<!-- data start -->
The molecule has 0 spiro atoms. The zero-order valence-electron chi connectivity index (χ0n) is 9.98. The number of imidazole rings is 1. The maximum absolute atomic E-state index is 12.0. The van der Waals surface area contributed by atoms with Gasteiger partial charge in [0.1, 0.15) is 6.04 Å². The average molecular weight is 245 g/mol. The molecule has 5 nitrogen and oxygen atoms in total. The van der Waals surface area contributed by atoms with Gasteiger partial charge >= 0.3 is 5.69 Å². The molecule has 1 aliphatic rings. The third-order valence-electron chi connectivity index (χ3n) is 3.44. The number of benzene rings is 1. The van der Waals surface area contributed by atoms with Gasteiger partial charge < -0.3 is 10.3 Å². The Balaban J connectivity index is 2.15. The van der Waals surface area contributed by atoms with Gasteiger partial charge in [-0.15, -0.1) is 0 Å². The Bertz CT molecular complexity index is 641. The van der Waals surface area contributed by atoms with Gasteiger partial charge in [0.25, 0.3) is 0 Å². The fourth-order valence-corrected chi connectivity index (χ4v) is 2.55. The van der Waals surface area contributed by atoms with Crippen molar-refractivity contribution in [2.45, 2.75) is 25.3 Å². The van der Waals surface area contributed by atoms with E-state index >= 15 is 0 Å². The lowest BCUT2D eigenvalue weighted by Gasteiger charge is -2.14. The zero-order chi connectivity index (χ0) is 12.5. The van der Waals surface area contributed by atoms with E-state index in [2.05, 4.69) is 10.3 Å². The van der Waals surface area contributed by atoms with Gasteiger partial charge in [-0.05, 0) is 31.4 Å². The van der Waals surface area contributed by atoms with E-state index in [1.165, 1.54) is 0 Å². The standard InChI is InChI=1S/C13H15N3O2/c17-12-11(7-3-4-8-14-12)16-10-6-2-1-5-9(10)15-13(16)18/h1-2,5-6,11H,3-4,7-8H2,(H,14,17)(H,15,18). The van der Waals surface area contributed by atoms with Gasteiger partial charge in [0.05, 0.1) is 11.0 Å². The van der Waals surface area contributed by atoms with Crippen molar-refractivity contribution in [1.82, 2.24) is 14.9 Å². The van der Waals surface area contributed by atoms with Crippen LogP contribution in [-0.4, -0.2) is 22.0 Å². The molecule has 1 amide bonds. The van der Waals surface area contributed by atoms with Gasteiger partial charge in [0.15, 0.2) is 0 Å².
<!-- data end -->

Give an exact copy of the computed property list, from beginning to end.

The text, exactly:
The molecule has 0 spiro atoms. The zero-order valence-electron chi connectivity index (χ0n) is 9.98. The number of imidazole rings is 1. The maximum absolute atomic E-state index is 12.0. The van der Waals surface area contributed by atoms with Gasteiger partial charge in [0.1, 0.15) is 6.04 Å². The average molecular weight is 245 g/mol. The molecule has 5 nitrogen and oxygen atoms in total. The van der Waals surface area contributed by atoms with Gasteiger partial charge >= 0.3 is 5.69 Å². The molecule has 1 aliphatic rings. The third-order valence-electron chi connectivity index (χ3n) is 3.44. The number of benzene rings is 1. The van der Waals surface area contributed by atoms with Gasteiger partial charge < -0.3 is 10.3 Å². The Balaban J connectivity index is 2.15. The van der Waals surface area contributed by atoms with Gasteiger partial charge in [-0.15, -0.1) is 0 Å². The Bertz CT molecular complexity index is 641. The van der Waals surface area contributed by atoms with Gasteiger partial charge in [0.25, 0.3) is 0 Å². The fourth-order valence-corrected chi connectivity index (χ4v) is 2.55. The van der Waals surface area contributed by atoms with Crippen molar-refractivity contribution in [2.45, 2.75) is 25.3 Å². The van der Waals surface area contributed by atoms with E-state index >= 15 is 0 Å². The lowest BCUT2D eigenvalue weighted by Gasteiger charge is -2.14. The zero-order chi connectivity index (χ0) is 12.5. The van der Waals surface area contributed by atoms with E-state index in [2.05, 4.69) is 10.3 Å². The van der Waals surface area contributed by atoms with Gasteiger partial charge in [-0.05, 0) is 31.4 Å². The van der Waals surface area contributed by atoms with E-state index in [1.165, 1.54) is 0 Å². The standard InChI is InChI=1S/C13H15N3O2/c17-12-11(7-3-4-8-14-12)16-10-6-2-1-5-9(10)15-13(16)18/h1-2,5-6,11H,3-4,7-8H2,(H,14,17)(H,15,18). The van der Waals surface area contributed by atoms with Gasteiger partial charge in [0.05, 0.1) is 11.0 Å². The van der Waals surface area contributed by atoms with Crippen molar-refractivity contribution in [1.82, 2.24) is 14.9 Å². The van der Waals surface area contributed by atoms with Crippen LogP contribution in [-0.4, -0.2) is 22.0 Å². The molecule has 1 amide bonds. The van der Waals surface area contributed by atoms with Gasteiger partial charge in [0.15, 0.2) is 0 Å².